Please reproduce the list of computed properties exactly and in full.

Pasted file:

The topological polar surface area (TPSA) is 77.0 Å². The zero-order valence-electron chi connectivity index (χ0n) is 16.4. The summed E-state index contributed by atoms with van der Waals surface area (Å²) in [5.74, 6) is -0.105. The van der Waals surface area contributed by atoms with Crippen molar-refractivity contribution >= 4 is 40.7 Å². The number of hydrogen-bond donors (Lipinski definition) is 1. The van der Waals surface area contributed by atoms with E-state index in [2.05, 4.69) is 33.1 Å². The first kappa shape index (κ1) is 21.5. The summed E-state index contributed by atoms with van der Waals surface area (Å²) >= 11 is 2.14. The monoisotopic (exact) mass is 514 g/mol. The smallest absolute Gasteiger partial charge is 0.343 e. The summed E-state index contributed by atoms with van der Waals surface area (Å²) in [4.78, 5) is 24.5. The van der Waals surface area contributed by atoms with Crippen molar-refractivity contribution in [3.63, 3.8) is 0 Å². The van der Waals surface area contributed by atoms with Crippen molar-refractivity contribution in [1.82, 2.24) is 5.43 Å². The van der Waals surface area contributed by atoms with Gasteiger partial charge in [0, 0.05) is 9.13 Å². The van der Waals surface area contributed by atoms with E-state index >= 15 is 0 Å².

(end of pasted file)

The topological polar surface area (TPSA) is 77.0 Å². The zero-order valence-electron chi connectivity index (χ0n) is 16.4. The summed E-state index contributed by atoms with van der Waals surface area (Å²) in [5.74, 6) is -0.105. The van der Waals surface area contributed by atoms with Crippen molar-refractivity contribution >= 4 is 40.7 Å². The number of hydrogen-bond donors (Lipinski definition) is 1. The van der Waals surface area contributed by atoms with E-state index in [2.05, 4.69) is 33.1 Å². The first kappa shape index (κ1) is 21.5. The summed E-state index contributed by atoms with van der Waals surface area (Å²) >= 11 is 2.14. The monoisotopic (exact) mass is 514 g/mol. The smallest absolute Gasteiger partial charge is 0.343 e. The summed E-state index contributed by atoms with van der Waals surface area (Å²) in [4.78, 5) is 24.5. The van der Waals surface area contributed by atoms with Crippen molar-refractivity contribution in [3.63, 3.8) is 0 Å². The van der Waals surface area contributed by atoms with Crippen molar-refractivity contribution in [1.82, 2.24) is 5.43 Å². The van der Waals surface area contributed by atoms with Gasteiger partial charge in [0, 0.05) is 9.13 Å². The van der Waals surface area contributed by atoms with E-state index >= 15 is 0 Å².